Endocrine Abstracts (2013) 32 P285 | DOI: 10.1530/endoabs.32.P285

Maturity onset diabetes of youth (MODY) in a patient with VATER syndrome

Panagiotis Anagnostis, Zoe Efstathiadou, Maria Poulasouchidou & Marina Kita


Department of Endocrinology, Hippokration Hospital of Thessaloniki, Thessaloniki, Greece.


Introduction: VATER syndrome is a rare, usually sporadic, entity, including ≥2 of the following: vertebral defects (V), anal atresia (A), tracheoesophegeal fistula, esophageal atresia (TE) and radial or renal dysplasia (R).

Maturity onset diabetes of youth (MODY) is a usually non-insulin-dependent type of monogenic diabetes mellitus (DM), usually in adults <25 years, with autosomal dominant inheritance, without the features of metabolic syndrome.

Case report: A 25-year-old Caucasian male with VATER syndrome was admitted to our department due to newly diagnosed DM on occasion of polydepsia and polyuria, without ketoacidosis (fasting plasma glucose (FPG) levels: 355 mg/dl, glycosylated hemoglobin (HbA1c): 12.6%). His family history was positive for non-insulin dependent DM (diagnosed at 35 years).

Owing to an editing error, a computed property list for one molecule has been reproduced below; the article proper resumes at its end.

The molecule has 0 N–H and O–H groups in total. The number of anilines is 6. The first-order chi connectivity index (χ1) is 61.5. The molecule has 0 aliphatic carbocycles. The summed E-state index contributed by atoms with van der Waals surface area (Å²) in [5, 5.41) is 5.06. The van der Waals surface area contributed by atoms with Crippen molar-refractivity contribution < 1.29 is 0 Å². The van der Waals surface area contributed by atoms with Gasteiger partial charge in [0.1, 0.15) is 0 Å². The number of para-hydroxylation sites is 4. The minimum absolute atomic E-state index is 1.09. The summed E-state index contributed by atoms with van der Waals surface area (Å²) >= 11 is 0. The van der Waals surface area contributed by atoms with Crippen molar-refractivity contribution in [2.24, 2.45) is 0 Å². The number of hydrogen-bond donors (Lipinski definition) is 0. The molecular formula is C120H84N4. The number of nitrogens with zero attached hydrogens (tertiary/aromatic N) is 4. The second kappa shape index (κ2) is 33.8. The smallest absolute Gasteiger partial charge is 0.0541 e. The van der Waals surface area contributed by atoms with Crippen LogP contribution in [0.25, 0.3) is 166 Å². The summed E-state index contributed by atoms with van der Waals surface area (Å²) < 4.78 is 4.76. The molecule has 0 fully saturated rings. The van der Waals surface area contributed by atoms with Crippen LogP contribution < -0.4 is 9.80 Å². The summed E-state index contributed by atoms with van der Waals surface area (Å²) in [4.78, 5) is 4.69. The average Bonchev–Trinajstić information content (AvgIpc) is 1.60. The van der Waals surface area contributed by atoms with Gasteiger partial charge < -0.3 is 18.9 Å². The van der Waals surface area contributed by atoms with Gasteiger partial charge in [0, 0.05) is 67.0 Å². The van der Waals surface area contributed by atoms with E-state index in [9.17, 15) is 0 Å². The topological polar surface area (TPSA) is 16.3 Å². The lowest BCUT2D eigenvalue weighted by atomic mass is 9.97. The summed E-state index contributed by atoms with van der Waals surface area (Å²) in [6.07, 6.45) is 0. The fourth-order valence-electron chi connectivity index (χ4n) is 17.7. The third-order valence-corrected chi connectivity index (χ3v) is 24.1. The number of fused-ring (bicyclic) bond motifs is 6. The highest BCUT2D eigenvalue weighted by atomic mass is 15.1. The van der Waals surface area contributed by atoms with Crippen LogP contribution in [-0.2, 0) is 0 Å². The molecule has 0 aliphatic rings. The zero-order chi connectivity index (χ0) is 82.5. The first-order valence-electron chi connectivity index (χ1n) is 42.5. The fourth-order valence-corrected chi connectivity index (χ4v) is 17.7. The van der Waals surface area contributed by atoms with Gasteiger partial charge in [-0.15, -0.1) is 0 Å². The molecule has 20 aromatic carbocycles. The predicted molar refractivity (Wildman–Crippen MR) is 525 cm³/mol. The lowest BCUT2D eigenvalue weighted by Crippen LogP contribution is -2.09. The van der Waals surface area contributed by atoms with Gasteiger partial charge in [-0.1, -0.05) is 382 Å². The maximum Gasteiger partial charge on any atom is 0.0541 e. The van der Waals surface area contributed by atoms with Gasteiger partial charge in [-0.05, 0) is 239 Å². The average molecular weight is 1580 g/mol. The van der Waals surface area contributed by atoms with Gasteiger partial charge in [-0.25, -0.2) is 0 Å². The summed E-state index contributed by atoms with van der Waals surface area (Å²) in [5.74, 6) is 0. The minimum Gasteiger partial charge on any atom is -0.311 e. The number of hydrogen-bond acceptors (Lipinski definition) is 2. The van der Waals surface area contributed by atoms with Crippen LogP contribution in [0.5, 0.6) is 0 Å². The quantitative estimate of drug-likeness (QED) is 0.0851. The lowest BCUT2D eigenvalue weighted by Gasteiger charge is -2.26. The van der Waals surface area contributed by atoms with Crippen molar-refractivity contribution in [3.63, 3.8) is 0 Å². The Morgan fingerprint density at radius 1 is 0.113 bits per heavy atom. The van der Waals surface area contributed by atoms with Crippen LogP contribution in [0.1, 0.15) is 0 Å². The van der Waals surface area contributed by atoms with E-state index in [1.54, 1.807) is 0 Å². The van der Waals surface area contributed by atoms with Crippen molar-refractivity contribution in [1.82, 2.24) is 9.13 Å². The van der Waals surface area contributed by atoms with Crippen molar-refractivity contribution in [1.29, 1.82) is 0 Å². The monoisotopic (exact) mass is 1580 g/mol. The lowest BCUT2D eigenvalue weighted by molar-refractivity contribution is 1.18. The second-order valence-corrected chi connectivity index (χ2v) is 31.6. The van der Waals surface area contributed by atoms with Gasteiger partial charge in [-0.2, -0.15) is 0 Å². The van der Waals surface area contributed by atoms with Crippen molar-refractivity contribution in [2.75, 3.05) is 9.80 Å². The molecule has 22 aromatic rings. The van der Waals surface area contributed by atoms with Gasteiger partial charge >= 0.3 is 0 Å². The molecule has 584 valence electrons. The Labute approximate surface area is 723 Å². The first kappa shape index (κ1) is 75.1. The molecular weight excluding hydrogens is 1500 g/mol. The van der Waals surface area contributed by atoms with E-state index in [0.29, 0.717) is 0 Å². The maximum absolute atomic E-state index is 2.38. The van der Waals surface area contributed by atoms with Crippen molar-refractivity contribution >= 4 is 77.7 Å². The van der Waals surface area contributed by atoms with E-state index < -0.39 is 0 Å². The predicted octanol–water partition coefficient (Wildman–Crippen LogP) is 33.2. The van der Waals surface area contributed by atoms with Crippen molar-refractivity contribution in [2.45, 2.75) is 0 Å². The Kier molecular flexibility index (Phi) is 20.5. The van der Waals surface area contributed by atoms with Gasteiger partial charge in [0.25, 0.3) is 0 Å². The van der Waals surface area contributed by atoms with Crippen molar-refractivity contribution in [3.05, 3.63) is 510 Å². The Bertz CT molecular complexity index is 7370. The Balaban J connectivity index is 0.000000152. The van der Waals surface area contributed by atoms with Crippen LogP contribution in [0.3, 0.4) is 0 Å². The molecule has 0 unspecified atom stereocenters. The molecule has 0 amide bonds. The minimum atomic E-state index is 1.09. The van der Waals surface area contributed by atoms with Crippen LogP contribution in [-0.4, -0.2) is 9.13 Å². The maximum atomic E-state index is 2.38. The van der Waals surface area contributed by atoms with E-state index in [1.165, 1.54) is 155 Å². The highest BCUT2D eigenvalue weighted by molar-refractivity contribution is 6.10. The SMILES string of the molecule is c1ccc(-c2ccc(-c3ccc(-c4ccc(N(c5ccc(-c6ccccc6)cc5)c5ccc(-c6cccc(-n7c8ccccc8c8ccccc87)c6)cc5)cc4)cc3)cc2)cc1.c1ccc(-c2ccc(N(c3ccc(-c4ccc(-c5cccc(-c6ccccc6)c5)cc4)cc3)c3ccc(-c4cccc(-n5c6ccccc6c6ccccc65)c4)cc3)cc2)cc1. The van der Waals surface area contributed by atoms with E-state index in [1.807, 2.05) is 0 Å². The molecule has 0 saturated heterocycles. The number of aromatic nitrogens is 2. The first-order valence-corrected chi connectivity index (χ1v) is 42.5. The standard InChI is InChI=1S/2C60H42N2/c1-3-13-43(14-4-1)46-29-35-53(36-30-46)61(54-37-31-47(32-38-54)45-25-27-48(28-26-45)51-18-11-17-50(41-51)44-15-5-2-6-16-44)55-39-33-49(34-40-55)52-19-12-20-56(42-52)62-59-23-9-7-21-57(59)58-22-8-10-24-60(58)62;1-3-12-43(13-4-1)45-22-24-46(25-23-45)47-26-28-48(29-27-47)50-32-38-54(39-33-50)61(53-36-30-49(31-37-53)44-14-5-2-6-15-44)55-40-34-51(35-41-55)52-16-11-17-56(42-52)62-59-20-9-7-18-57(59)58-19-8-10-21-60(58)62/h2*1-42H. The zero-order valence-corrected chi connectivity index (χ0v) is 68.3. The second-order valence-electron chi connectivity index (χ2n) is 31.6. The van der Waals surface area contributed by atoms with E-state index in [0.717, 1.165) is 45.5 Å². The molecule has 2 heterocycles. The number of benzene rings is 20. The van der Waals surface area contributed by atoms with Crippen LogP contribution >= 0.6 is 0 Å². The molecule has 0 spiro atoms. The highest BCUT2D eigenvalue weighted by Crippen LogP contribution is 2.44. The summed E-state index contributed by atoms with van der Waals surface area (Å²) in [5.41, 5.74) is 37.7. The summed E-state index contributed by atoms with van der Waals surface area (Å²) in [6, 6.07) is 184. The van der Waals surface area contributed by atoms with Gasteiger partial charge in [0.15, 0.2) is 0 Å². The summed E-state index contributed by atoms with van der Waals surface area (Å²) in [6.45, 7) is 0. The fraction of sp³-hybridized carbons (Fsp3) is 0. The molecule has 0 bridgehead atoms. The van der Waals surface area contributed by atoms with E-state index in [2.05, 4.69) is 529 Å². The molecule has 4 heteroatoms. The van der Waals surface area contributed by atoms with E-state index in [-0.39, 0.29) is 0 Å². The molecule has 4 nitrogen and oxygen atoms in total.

Clinical examination was remarkable for a low body mass index (18.28 kg/m2), muscular weakness of the extremities and hearing loss.

Investigation for autoantibodies to glutamic acid decarboxylase (GAD), insulin, islet cells and tyrosine phosphatase (IA2) was negative.

During an oral-glucose-tolerance-test (OGTT), FPG, fasting insulin and C-peptide levels at baseline were: 150 mg/dl, 2 mIU/ml (normal: 6–27) and 1.07 ng/ml (normal: 0.9–7.1), and 2 h after glucose 75 g: 256 mg/dl, 11.7 mIU/ml and 3.38 ng/ml, respectively.

He was treated with glimepiride 2 mg/day. At 3 months, HbA1c fell to 5.9%. He remained on glimepiride for 1 year, when due to glucose control deterioration, insulin was started.

He fulfils the five criteria of MODY: early-age newly DM with normal insulin and C-peptide levels, positive family history for DM, >90 mg/dl increase in plasma glucose during OGTT, glycosuria with relatively normal FPG and responsiveness to sulfonylureas. Genetic analysis for MODY 3 (the most common) was negative. Further testing to rule out mitochondrial diabetes is under way.

Conclusions: This is the first case reporting the co-existence of MODY with VATER syndrome. The exact pathogenetic mechanisms linking these entities are currently unknown.

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